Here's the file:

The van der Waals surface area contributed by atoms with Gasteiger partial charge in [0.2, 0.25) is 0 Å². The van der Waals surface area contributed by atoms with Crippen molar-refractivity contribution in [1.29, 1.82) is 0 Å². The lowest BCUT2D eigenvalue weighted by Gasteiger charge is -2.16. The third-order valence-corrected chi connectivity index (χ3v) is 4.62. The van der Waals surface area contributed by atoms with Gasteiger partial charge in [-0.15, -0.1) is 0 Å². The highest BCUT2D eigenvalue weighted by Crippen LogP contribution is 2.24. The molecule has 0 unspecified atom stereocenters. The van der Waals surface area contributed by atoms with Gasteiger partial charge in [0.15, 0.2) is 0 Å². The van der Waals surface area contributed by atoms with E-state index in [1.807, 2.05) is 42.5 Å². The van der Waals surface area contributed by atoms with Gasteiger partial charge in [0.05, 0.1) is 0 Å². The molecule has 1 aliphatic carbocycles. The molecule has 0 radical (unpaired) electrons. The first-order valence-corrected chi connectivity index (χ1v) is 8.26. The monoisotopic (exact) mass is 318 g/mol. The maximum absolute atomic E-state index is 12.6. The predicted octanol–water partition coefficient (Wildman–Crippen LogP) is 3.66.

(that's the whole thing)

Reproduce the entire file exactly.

The van der Waals surface area contributed by atoms with Gasteiger partial charge in [0.2, 0.25) is 0 Å². The van der Waals surface area contributed by atoms with Crippen molar-refractivity contribution in [1.29, 1.82) is 0 Å². The lowest BCUT2D eigenvalue weighted by Gasteiger charge is -2.16. The third-order valence-corrected chi connectivity index (χ3v) is 4.62. The van der Waals surface area contributed by atoms with Gasteiger partial charge in [-0.15, -0.1) is 0 Å². The highest BCUT2D eigenvalue weighted by Crippen LogP contribution is 2.24. The molecule has 0 unspecified atom stereocenters. The van der Waals surface area contributed by atoms with Gasteiger partial charge in [0.15, 0.2) is 0 Å². The van der Waals surface area contributed by atoms with E-state index in [1.807, 2.05) is 42.5 Å². The van der Waals surface area contributed by atoms with Gasteiger partial charge in [0.05, 0.1) is 0 Å². The molecule has 1 aliphatic carbocycles. The molecule has 0 radical (unpaired) electrons. The first-order valence-corrected chi connectivity index (χ1v) is 8.26. The monoisotopic (exact) mass is 318 g/mol. The maximum absolute atomic E-state index is 12.6. The predicted octanol–water partition coefficient (Wildman–Crippen LogP) is 3.66.